Time to ditch Connect?

The party has used two systems for computer based campaigning. EARS, developed in the UK for UK elections and more recently Connect, which was developed for use in US and Canadian election systems. Some elections ago the party made a decision to start using Connect instead of EARS as its main computer tool for digital and on the ground campaigns. This was largely because at that time EARS had not been able to demonstrate that it could provide an internet based service of the sort the party wanted.

So there began an experiment with this USA based computer tool that promised much but often failed to deliver it. I know umpteen people who after many training sessions on this election software are no nearer being able to use it than when they started. There are a number of things that make Connect a failure.

  1. As it is web based, with no backups on computers in each constituency, when it crashes or when the servers go down, we’re stuffed. There is reason to believe that Connect going offline during recent General Elections cost us seats we might otherwise have held or won. There is nothing worse than losing all your data on polling day and that has happened more than once, often for several hours.
  2. You can’t actually get the data you want to deal with on screen in front of you in an easy readable format.
  3. The Connect system seems unable to cope with the requirement for stable walk orders and printing out canvass cards that bear any relation to what’s on the ground is, if not impossible, beyond the ability of many of its users.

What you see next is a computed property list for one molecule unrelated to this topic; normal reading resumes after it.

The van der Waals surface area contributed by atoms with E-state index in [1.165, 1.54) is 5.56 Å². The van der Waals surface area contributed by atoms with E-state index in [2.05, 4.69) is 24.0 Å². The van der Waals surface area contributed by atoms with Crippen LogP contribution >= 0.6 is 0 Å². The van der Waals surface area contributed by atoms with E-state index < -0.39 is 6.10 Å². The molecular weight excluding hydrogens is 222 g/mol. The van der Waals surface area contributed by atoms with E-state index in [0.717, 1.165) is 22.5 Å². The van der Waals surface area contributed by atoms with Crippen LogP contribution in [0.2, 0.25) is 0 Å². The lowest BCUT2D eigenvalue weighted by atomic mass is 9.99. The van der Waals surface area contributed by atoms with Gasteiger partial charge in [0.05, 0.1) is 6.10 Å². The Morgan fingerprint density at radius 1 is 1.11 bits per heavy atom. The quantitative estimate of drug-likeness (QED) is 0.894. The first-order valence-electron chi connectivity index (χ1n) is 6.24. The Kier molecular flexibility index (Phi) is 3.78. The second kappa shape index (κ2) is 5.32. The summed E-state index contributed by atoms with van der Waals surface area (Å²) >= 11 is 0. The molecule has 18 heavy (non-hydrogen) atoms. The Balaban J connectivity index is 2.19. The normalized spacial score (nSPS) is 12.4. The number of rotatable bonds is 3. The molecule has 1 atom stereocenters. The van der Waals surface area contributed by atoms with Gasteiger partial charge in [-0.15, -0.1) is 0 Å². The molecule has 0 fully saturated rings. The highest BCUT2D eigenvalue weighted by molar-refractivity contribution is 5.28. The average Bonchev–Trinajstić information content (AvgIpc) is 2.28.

Now to be fair, the one part of Connect that made many of us willing to persevere with it is Minivan. It really is superb to be able to canvass, knock up and take numbers on a tablet or a phone and for it to go straight onto the system. Even then that only works if you are connected to the system via phone or wifi.

The reality is that this software developed for the US and Canadian election systems has adapted poorly to the UK. However, in line with the oft-cited inability of politicians to admit mistakes, those who continue to push Connect, seem blind to the difficulties experienced on a daily basis by many who use it.

So much time and party money has been invested that there is a reluctance to look at any alternative

I would argue that the time has come to abandon Connect, because the EARS platform is now superior to it.

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What now for the centre?

‘When the autumn weather turns the leaves to flame/One hasn’t got time for the waiting game’. So sang Frank Sinatra on September Song and it is hard not to mirror his impatience. In many ways the June general election was a disappointment for Liberal Democrats, but the way that politics has fragmented in the fallout from the vote does offer some points of reflection- not all of which are negative.

One theme of the summer was a revived interest in a new ‘centrist’ party that could lead the fight against Brexit. I’m sceptical about the need for another party, but it was interesting that few responded with the line ‘What about the Lib Dems’? As hard as it may be, Liberal Democrats have to face up to why- as a pro Remain and centrist party- they are not seen as a natural answer to this question.

A major problem for the Liberal Democrats is an inability to get a foot hold into the news cycle and its associated commentary and review platforms. The Liberal Democrats will need to start punching above their weight in order to get noticed and Vince Cable’s ‘I can be the next prime minister’ rhetoric was clever in this regard. The party also needs to stop feeling bashful about its role in the coalition government; much good was done and some mistakes were made, but owning it and being proud of that time and the good things achieved will be crucial.